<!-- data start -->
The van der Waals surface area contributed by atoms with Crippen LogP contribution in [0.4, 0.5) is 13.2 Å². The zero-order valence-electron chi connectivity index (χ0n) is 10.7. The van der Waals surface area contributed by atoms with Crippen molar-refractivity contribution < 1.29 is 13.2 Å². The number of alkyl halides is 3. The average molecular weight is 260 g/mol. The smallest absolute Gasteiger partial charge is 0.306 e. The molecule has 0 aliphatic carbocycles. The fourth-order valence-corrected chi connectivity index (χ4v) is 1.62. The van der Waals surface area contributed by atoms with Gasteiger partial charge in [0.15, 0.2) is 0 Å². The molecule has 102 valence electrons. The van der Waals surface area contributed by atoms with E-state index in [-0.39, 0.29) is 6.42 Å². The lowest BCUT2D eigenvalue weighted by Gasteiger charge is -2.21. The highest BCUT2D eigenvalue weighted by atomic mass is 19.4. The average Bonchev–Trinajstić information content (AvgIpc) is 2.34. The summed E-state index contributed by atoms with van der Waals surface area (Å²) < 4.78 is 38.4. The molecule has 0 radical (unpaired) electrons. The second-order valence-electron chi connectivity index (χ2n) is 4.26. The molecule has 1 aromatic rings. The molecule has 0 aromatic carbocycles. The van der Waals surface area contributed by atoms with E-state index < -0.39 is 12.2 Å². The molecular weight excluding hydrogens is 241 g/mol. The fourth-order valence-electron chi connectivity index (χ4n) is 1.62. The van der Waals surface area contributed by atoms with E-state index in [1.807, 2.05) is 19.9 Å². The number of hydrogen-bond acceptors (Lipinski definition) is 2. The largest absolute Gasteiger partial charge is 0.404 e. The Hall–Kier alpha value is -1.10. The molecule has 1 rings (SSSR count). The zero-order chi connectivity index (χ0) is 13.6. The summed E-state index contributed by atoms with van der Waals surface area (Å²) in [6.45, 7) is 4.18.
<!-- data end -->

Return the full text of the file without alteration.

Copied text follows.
The van der Waals surface area contributed by atoms with Crippen LogP contribution in [0.4, 0.5) is 13.2 Å². The zero-order valence-electron chi connectivity index (χ0n) is 10.7. The van der Waals surface area contributed by atoms with Crippen molar-refractivity contribution < 1.29 is 13.2 Å². The number of alkyl halides is 3. The average molecular weight is 260 g/mol. The smallest absolute Gasteiger partial charge is 0.306 e. The molecule has 0 aliphatic carbocycles. The fourth-order valence-corrected chi connectivity index (χ4v) is 1.62. The van der Waals surface area contributed by atoms with Gasteiger partial charge in [0.15, 0.2) is 0 Å². The molecule has 102 valence electrons. The van der Waals surface area contributed by atoms with E-state index in [-0.39, 0.29) is 6.42 Å². The lowest BCUT2D eigenvalue weighted by Gasteiger charge is -2.21. The highest BCUT2D eigenvalue weighted by atomic mass is 19.4. The average Bonchev–Trinajstić information content (AvgIpc) is 2.34. The summed E-state index contributed by atoms with van der Waals surface area (Å²) < 4.78 is 38.4. The molecule has 0 radical (unpaired) electrons. The second-order valence-electron chi connectivity index (χ2n) is 4.26. The molecule has 1 aromatic rings. The molecule has 0 aromatic carbocycles. The van der Waals surface area contributed by atoms with E-state index < -0.39 is 12.2 Å². The molecular weight excluding hydrogens is 241 g/mol. The fourth-order valence-electron chi connectivity index (χ4n) is 1.62. The van der Waals surface area contributed by atoms with E-state index in [1.807, 2.05) is 19.9 Å². The number of hydrogen-bond acceptors (Lipinski definition) is 2. The largest absolute Gasteiger partial charge is 0.404 e. The Hall–Kier alpha value is -1.10. The molecule has 1 rings (SSSR count). The zero-order chi connectivity index (χ0) is 13.6. The summed E-state index contributed by atoms with van der Waals surface area (Å²) in [6.45, 7) is 4.18.